By Charles H. Bogart
I am constantly amazed at the number of people who live and work in Frankfort who are unaware that there is a railroad tunnel in downtown Frankfort. The tunnel allows the railroad track that descends from Jett Hill via Vaughn’s Branch to enter downtown.
Without this tunnel, the rails from Lexington would end on the southside of Main Street, just behind the State Arsenal Building; however, by using the tunnel, the rails pierce Main Street Hill and enter Broadway at High Street.
In 1832, the Lexington & Ohio Railroad (L&O) began to build west from Lexington, Kentucky, to Portland, Kentucky, located at the lower end of the Falls of the Ohio. The L&O’s westward journey, however, ended in 1836 when it reached Frankfort. The L&O’s track in Frankfort stopped at the top of the Main Street hill — the present-day site of Kentucky State University’s Exum Hall.
The freight and passenger cars of L&O trains, upon arriving at the top of Frankfort’s Main Street hill, were lowered, one at a time by an incline, to Broadway. Once on Broadway, the cars were pulled by horse to the steamboat landing, located at the foot of Broadway. Here the cars were unloaded with goods outbound and loaded with goods inbound.
In 1848, L&O entered bankruptcy and was sold on the steps of the Old Capitol. The L&O’s new owners renamed the railroad the Lexington & Frankfort Railroad (Lex&F). The first priority of the owners of the Lex&F was to build a new rail entrance into downtown Frankfort.
Employing Irish laborers, the Lex&F built what today is R. J. Corman’s Lexington rail entrance into Frankfort. The 1850 built Lex&F rail line deviated from the 1836 built L&O route near Versailles Road and Locust Lane. The new Lex&F rail route followed Vaughn Branch to Glenns Creek Road and then turned south to follow the Kentucky River to Main Street Hill.
The curve in the rail track at Glenns Creek Road is known as “Ten-mile Curve,” for this is the maximum speed a train can travel at to safely navigate the curve.
Blocked from reaching Broadway by the mass of Main Street hill and the State Arsenal Building that sat on it, the Lex&F’s owners turned to their Irish laborers. During January and February of 1850, laborers, using hand tools, dug a 515-foot long tunnel under the State Arsenal.
The February 1850 date for the opening of Frankfort’s Main Street Railroad Tunnel, makes the Frankfort tunnel the oldest railroad tunnel west of the Appalachian Mountains.
The year 1850 saw another railroad reach Frankfort, the Louisville & Frankfort Railroad (Lou&F), which ran from Louisville to LaGrange, Kentucky, before turning south for Christiansburg, Kentucky, and Frankfort.
Therefore, starting in the summer of 1850, Frankfort merchants and farmers could ship their goods to Lexington or Louisville in a matter of hours. Then in 1860, new track constructed in Kentucky extended rails north from Lexington to Covington, Kentucky, and a connection with the Cincinnati, Ohio, rail center; and south from Louisville to Nashville, Tennessee; and on to Atlanta, Georgia.
At Jeffersonville, Indiana, across the Ohio River from Louisville, the Louisville, New Albany & Chicago Railroad (LNA&C) provided rail service north to Chicago, Illinois.
During its lifetime, the Frankfort Tunnel has been owned by Lex&F, 1850-1869; Louisville Cincinnati & Lexington Railroad, 1869-1881; Louisville & Nashville Railroad, 1881-1982; Seaboard Railroad System, 1982-1987; and CSX Transportation, 1987 until today. The Frankfort Tunnel has also been used by the Chesapeake & Ohio Railway, 1881-1987; Kentucky Highland Railroad, 1908 – 1915; and R.J. Corman Railroad, 2003 until today.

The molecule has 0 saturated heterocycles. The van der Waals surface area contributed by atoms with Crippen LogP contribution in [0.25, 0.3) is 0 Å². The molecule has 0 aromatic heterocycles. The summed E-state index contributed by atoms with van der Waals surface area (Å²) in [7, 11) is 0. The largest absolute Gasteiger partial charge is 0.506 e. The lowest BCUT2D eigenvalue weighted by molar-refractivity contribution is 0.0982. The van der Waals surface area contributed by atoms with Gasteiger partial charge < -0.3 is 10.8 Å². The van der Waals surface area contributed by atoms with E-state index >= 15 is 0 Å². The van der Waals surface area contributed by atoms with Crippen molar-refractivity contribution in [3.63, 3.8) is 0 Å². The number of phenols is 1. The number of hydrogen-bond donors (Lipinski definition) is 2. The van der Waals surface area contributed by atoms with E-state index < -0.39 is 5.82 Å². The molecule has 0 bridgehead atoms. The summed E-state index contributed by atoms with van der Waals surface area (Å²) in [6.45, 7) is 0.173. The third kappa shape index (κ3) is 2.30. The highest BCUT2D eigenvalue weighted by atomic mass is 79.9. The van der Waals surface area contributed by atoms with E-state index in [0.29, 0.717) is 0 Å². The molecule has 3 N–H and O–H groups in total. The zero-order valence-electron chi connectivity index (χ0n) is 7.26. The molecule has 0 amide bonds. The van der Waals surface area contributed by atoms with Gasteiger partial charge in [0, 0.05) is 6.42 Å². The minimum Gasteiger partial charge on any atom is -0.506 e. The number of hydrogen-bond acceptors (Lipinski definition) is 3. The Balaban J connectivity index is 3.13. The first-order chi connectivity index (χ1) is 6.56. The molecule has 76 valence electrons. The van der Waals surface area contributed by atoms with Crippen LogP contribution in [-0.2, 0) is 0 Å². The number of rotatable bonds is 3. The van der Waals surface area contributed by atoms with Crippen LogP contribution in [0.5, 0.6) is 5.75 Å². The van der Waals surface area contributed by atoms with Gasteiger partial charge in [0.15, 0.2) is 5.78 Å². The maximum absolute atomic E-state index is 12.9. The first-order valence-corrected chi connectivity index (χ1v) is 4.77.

At the beginning of the 21st century, the Frankfort Railroad Tunnel had become an impediment to rail shipments. Its roof was too low and its width too narrow to handle high cube boxcars, auto racks, double stacks and 110-ton covered hoppers.
The same problem of having tunnels too small to handle double stack trains faced Norfolk Southern Railway (NS) along their mainline in West Virginia. NS wanted to convert its West Virginia mainline into a double stack corridor to move containers from Norfolk, Virginia, to Chicago.
Corman, in response to NS’s request for proposals to enlarge their tunnels, stated that he had found a fast and economical way by which to enlarge rail tunnels to a size to handle double stack and other oversize loads. During 2007, Corman deployed his engineering force to Frankfort with orders to enlarge the Frankfort Tunnel to accommodate double stack loads.
Using the concept developed by Corman, engineers from the R. J. Corman Group, with support from R. J. Corman Maintenance-of-Way workers, increased both the height and width of the Frankfort Tunnel. This project came in on time and under budget.
While no double stack trains have ever run through Frankfort’s Tunnel, NS used the Frankfort Tunnel proof-of-concept work as their basis for rebuilding their non-compliant double stack tunnels in West Virginia.
In regard to the Frankfort Tunnel, R.J. Corman Railroad asked that no one use the Frankfort Tunnel portal for a photo shoot or as a pedestrian short cut. Remember, any time is train time, so look and listen for a R.J. Corman train when near the tunnel.
Also, remember that the Capital City Museum is always looking for photos of the Frankfort Tunnel and stories about it. Urban legend has it that someone from Frankfort shot a movie or video tape from a locomotive or caboose while going through the Frankfort Tunnel. You would make Russ Hatter’s day if you have any information on the location of this film/video.